The software was basically a country-level keystroke logger, with the passwords presumably being fed from the ISPs to the Ben Ali regime. As a user, you just logged into some part of the cloud, Facebook or your email, say, and it snatched up that information. If you stayed persistently logged in, you were safe. It was those who logged out and came back that were open to the attack.
Sullivan's team rapidly coded a two-step response to the problem. First, all Tunisian requests for Facebook were routed to an https server. The Https protocol encrypts the information you send across it, so it's not susceptible to the keylogging strategy employed by the Tunisian ISPs.
The second technical solution they implemented was a "roadblock" for anyone who had logged out and then back in during the time when the malicious code was running. Like Facebook's version of a "mother's maiden name" question to get access to your old password, it asks you to identify your friends in photos to complete an account login.
They rolled out the new solutions to 100% of Tunisia by Monday morning, five days after they'd realized what was happening. It wasn't a totally perfect solution. Most specifically, ISPs can force a downgrade of https to http, but Sullivan said that Facebook had not seen that happen.
Though Sullivan is the unflappable type, the Tunisian situation seemed to force him into a bit of reflection. "When you step back and think about how Internet traffic is routed around the world, an astonishing amount is susceptible to government access," he noted.
And if governments around the world can, at least hypothetically, compromise users, it makes you wonder, as the Berkman Center's Jillian York has, why Facebook hasn't implemented special tools or processes for activists. The biggest issue is that political dissidents often do not want to use their real names in places where activism can get you killed. Facebook has adamantly opposed activists attempts to use pseudonyms.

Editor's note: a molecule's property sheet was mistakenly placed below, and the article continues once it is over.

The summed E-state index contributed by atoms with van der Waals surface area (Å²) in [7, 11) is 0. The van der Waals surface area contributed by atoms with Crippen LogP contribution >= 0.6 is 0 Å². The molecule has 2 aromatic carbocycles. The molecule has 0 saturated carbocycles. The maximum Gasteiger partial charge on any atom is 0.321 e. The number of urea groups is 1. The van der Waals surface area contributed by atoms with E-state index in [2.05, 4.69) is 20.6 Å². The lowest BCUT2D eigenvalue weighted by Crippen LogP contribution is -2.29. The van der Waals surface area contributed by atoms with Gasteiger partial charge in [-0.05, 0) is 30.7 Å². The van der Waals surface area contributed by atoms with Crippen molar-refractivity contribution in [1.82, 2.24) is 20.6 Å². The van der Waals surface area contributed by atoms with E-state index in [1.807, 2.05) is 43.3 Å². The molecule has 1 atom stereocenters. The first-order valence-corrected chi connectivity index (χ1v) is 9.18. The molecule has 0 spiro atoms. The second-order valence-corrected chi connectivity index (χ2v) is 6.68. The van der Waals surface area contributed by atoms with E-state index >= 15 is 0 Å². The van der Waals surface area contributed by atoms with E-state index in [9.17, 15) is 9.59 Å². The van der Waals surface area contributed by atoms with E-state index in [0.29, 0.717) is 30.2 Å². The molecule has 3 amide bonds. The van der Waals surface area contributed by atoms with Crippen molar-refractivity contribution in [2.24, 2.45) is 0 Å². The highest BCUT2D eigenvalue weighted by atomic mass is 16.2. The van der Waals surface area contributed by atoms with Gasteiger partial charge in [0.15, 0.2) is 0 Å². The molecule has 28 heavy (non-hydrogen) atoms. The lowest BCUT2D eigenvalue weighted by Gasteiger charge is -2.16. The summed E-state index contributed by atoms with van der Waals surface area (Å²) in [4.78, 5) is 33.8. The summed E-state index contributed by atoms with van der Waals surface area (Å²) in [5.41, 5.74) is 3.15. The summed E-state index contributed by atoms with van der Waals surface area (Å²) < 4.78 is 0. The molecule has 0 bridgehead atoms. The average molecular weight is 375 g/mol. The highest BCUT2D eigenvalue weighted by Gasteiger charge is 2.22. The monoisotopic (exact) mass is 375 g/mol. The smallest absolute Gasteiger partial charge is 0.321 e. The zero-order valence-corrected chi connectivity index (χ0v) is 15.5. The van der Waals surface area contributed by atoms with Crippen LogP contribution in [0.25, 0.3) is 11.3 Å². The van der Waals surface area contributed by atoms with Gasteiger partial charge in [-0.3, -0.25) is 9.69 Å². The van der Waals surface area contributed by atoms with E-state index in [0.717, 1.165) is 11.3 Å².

"We get requests all the time in a few different contexts where people would like to impersonate someone else. Police wanting to go undercover or human rights activists, say," Sullivan said. "And we, just based on our core mission and core product, don't want to allow that. That's just not what Facebook is. Facebook is a place where people connect with real people in their lives using their real identities."
Does Facebook have to go the extra mile to support activists? Sullivan said that preliminary work has been done to create a special complaint reporting process for NGOs and other activists, a move that would address one long-time complaint.
More generally, though, Facebook certainly don't seem to be under any obligations to provide special treatment. But if Facebook really is becoming the public sphere -- and wants to remain central to people's real sociopolitically embedded lives -- maybe they're going to have to think beyond the situational technical fix. Facebook needs to own its position as a part of The Way the World Works and provide protections for political speech and actors.
Because the protests and overthrow of Ben Ali were just the beginning of this story. Hopes are high, but as we've seen so many times in the global south, the exit of one corrupt dictator usually means the entrance of another. To avoid that fate, politically active Tunisians will be using all of the tools at their disposal, including and maybe especially, Facebook. In fact, Rim said, it's already being used to debate how to create a new government and a better Tunisia.
Illustrations by Alex Hoyt.